Sit adjacent to your opponent, facing at a right angle, rather than opposite your opponent. Take one stash and two sets of cards numbered 1-4. Deal out one set of cards 1-4 from left to right in front of you, so that the eight cards from you and your opponent label the rows and columns of a virtual 4x4 square grid. The other two sets of cards will be used later. Choose or determine a starting player.
Intersect is played in two stages: the placement stage and the removal stage.
Alternate turns. On your turn, place a pyramid of any size from your stash onto one of the squares in the virtual grid formed by the cards on the table. There are two restrictions on placement:
Take an unused set of cards numbered 1-4 into your hand. Secretly select a card from your hand and place it face down in front of you. Each card corresponds to the same numbered card on the table in front of you, indicating one of four columns of the virtual grid. When both players have selected a card, simultaneously reveal them. The columns indicated by the two cards intersect at one square in the virtual grid; if the topmost pyramid in this square belongs to you, remove it and place it in front of you, and then discard another card from your hand face up. (If the square is empty, then neither player discards a card.) Both players then select another card from their remaining hands face down, and the game continues. If at any time your hand is empty, immediately put all four cards back into your hand; in particular, if you win a pyramid with the last card in your hand, you must pick up all four cards, discard one face up, and then continue with the remaining three.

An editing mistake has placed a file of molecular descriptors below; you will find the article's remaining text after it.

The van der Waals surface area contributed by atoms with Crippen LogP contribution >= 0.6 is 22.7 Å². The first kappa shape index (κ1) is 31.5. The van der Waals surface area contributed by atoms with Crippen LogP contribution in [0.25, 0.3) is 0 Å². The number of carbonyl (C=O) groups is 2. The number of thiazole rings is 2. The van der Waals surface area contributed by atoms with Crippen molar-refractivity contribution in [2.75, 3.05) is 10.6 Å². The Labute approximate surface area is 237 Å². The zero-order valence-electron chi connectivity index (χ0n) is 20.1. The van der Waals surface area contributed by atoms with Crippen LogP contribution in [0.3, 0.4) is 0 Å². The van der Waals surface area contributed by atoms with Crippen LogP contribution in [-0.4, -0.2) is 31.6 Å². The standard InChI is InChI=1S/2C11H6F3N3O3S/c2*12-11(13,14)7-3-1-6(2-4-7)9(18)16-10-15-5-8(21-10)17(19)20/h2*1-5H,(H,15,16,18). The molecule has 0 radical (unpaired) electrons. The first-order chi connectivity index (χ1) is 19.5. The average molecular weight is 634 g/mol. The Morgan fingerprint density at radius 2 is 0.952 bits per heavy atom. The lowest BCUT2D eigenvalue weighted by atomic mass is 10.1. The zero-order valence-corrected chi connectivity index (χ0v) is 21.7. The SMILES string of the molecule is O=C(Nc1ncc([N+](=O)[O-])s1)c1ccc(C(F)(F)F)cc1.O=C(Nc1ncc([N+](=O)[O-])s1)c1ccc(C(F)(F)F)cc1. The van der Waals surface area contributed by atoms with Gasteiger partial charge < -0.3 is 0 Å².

When you have at least three pyramids of each size in front of you (three large, three medium, and three small), the game is over and you win!
I invented this game in August 2005, inspired by the game-choosing game described in Piers Anthony's Apprentice Adept series of novels. I read these long ago, and I can't even remember if that game had simultaneous selection or not, but I remember thinking that the mechanism of each player choosing a row or column might make an interesting game. I'm not sure I was successful, though.
I submitted Intersect to the Fifth Ice Game Design Competition. The results have still not been posted, but since there were only 5 entries I'm guaranteed to do better than my previous entry!